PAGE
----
What Is Permanent Life Insurance?
Permanent life insurance issues a cash payout to your beneficiaries when you die, so long as you pay your premiums. Permanent life insurance policies have a cash value component that functions as an interest-earning savings account or an investment account, allowing you to invest a portion of your premiums in the securities market. You may borrow against the accumulated cash value as a loan or cash it out early depending on the insurer.
Permanent life insurance is often contrasted with term life insurance, which offers limited duration coverage and has no cash value component.
While permanent life insurance offers an array of advantages, it isn't ideal for everybody. Learn more about permanent life insurance, its costs and whether it's right for you.
How Does Permanent Life Insurance Work?
Under any life insurance policy, a cash payout (also called a death benefit) is issued to the beneficiaries if the insured dies. Beneficiaries are the designated individuals who receive the money in the event of your death — typically a family member, estate, charity or a combination of different parties. The term "lifelong coverage" is not entirely accurate. Some insurers set the policy term to end at age 121 but most times, the insured dies well before that age.
Premiums on a permanent life insurance policy are level, which means that they will not change over the coverage period. For example, your life insurance monthly premium will be $30 at 20 years and the same at 70 years old.
Permanent life insurance policies have a cash value component. Each time you pay your premium, a portion of your payment is deposited in a tax-deferred savings or investment account. Depending on your insurer, you may borrow against the accumulated equity to finance major expenses, like college tuition, a wedding or a home down payment. Keep in mind that you must repay the loan plus interest or the outstanding balance will be deducted from your policy's death benefits, resulting in a smaller cash payout to your beneficiaries after you die.
Insurers may allow you to cash out your policy by surrendering your policy. While you may withdraw the full cash value, you are effectively canceling the policy and your beneficiaries will not receive a cash payout when you die. You will only be taxed on the amount over your policy basis.
Types of Permanent Life Insurance
There are four primary categories under permanent life insurance: whole, universal, variable and indexed universal.
Whole Life Insurance
Whole life insurance offers lifelong coverage and accumulates cash value as you continue paying premiums. Rates are level, or do not change, throughout the life of the policy. Cash value typically earns interest at a guaranteed interest rate declared by the insurer (e.g., 4% annually).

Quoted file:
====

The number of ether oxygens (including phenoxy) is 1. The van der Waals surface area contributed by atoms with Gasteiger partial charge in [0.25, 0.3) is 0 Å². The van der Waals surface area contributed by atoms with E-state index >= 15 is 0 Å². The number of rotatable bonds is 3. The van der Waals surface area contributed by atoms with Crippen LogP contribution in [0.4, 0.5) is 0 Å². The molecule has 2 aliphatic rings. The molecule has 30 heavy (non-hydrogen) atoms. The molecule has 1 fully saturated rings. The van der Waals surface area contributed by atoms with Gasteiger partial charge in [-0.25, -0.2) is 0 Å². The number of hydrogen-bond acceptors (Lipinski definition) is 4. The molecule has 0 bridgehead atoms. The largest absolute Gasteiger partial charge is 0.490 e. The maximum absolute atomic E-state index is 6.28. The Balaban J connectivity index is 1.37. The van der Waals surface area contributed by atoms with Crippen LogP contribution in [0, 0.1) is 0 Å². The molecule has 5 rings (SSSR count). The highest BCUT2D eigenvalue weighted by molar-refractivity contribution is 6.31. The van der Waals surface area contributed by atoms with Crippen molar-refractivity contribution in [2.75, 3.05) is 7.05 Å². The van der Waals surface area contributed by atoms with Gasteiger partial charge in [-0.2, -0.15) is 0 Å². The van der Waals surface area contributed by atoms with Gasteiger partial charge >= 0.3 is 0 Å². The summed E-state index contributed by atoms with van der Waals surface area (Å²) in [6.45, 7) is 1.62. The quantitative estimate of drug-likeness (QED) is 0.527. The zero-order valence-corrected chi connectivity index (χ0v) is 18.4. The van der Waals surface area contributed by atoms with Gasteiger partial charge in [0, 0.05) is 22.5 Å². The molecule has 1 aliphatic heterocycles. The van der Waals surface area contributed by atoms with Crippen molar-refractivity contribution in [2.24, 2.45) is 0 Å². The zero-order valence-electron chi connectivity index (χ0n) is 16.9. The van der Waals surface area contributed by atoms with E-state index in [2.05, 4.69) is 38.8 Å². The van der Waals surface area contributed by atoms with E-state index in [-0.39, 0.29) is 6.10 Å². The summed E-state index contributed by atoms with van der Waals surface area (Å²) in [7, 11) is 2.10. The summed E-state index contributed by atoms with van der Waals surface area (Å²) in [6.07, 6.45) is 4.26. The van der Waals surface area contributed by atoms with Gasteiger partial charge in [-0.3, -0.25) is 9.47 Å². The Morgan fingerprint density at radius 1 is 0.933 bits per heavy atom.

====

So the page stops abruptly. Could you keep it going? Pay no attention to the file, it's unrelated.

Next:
Universal Life insurance
Universal life insurance offers greater flexibility over your death benefits and premiums compared to a whole life policy. Policyholders can increase or decrease their death benefit and use accumulated cash value to pay for premiums. Similar to whole life policies, the cash value component earns interest at a declared interest rate.
With a variable life policy, policyholders have greater control over how their premiums are invested. Instead of a savings account, variable life functions more similarly to an investment vehicle with policyholders choosing which stocks and bonds to invest in.
A variable life policy has more growth potential than a whole life policy since a booming market can contribute to a higher rate of return. However, policyholders may lose money if their investments perform poorly. The policy would be surrendered if the accumulated cash value can no longer pay for premiums and various fees for management and investing associated with this type of permanent life policy.
An indexed universal policy functions similarly to a universal policy except that the rate of return is tied to the performance of a stock market index (e.g., S&P 500 index) instead of a guaranteed rate declared by the insurer. Similar to a variable life policy, policyholders may receive a higher or lower rate of return depending on how the underlying stock market index performs.
How Much Does Permanent Life Insurance Cost?
The cost of permanent life insurance is heavily determined by your age. For example, you may see rates for a permanent life insurance policy as low as $14 per month for a child whole life policy and as high as $217 per month for a 50-year-old. Here is an example of how whole life insurance rates would vary for a male aged 50 to 75.
Monthly Premium for $100,000 of Coverage
Source: Lincoln Heritage Life Insurance Company
Your age and health are among the biggest determinants of your life insurance rates. Generally, older people have a higher mortality rate and tend to also have more health concerns than younger people, thereby increasing the likelihood of death benefits being paid out That is why pre-existing and chronic health problems are considered when pricing a policy as well.